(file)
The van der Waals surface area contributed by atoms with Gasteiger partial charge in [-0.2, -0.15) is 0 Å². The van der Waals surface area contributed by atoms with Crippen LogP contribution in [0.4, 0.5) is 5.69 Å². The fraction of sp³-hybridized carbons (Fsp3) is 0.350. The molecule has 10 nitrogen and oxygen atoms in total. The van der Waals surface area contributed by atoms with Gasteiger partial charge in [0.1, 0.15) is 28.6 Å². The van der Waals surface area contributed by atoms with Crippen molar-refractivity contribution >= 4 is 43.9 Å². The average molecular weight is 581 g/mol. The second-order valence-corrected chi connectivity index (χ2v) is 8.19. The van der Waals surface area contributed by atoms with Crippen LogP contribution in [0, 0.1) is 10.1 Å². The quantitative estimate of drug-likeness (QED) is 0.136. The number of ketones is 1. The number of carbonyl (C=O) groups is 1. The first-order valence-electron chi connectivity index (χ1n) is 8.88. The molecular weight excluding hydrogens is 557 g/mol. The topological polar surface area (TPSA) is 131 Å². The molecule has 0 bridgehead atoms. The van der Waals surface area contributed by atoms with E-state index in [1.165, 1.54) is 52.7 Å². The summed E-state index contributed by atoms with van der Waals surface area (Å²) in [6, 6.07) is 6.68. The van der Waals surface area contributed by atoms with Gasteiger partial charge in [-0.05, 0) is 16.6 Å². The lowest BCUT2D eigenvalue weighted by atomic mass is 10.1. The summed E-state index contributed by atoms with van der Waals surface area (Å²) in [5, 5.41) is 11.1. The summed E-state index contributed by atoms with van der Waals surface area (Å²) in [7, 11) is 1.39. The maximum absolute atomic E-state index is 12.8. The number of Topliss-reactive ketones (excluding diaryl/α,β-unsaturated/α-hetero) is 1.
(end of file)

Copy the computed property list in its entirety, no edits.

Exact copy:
The van der Waals surface area contributed by atoms with Gasteiger partial charge in [-0.2, -0.15) is 0 Å². The van der Waals surface area contributed by atoms with Crippen LogP contribution in [0.4, 0.5) is 5.69 Å². The fraction of sp³-hybridized carbons (Fsp3) is 0.350. The molecule has 10 nitrogen and oxygen atoms in total. The van der Waals surface area contributed by atoms with Gasteiger partial charge in [0.1, 0.15) is 28.6 Å². The van der Waals surface area contributed by atoms with Crippen molar-refractivity contribution >= 4 is 43.9 Å². The average molecular weight is 581 g/mol. The second-order valence-corrected chi connectivity index (χ2v) is 8.19. The van der Waals surface area contributed by atoms with Crippen LogP contribution in [0, 0.1) is 10.1 Å². The quantitative estimate of drug-likeness (QED) is 0.136. The number of ketones is 1. The number of carbonyl (C=O) groups is 1. The first-order valence-electron chi connectivity index (χ1n) is 8.88. The molecular weight excluding hydrogens is 557 g/mol. The topological polar surface area (TPSA) is 131 Å². The molecule has 0 bridgehead atoms. The van der Waals surface area contributed by atoms with E-state index in [1.165, 1.54) is 52.7 Å². The summed E-state index contributed by atoms with van der Waals surface area (Å²) in [6, 6.07) is 6.68. The van der Waals surface area contributed by atoms with Gasteiger partial charge in [-0.05, 0) is 16.6 Å². The lowest BCUT2D eigenvalue weighted by atomic mass is 10.1. The summed E-state index contributed by atoms with van der Waals surface area (Å²) in [5, 5.41) is 11.1. The summed E-state index contributed by atoms with van der Waals surface area (Å²) in [7, 11) is 1.39. The maximum absolute atomic E-state index is 12.8. The number of Topliss-reactive ketones (excluding diaryl/α,β-unsaturated/α-hetero) is 1.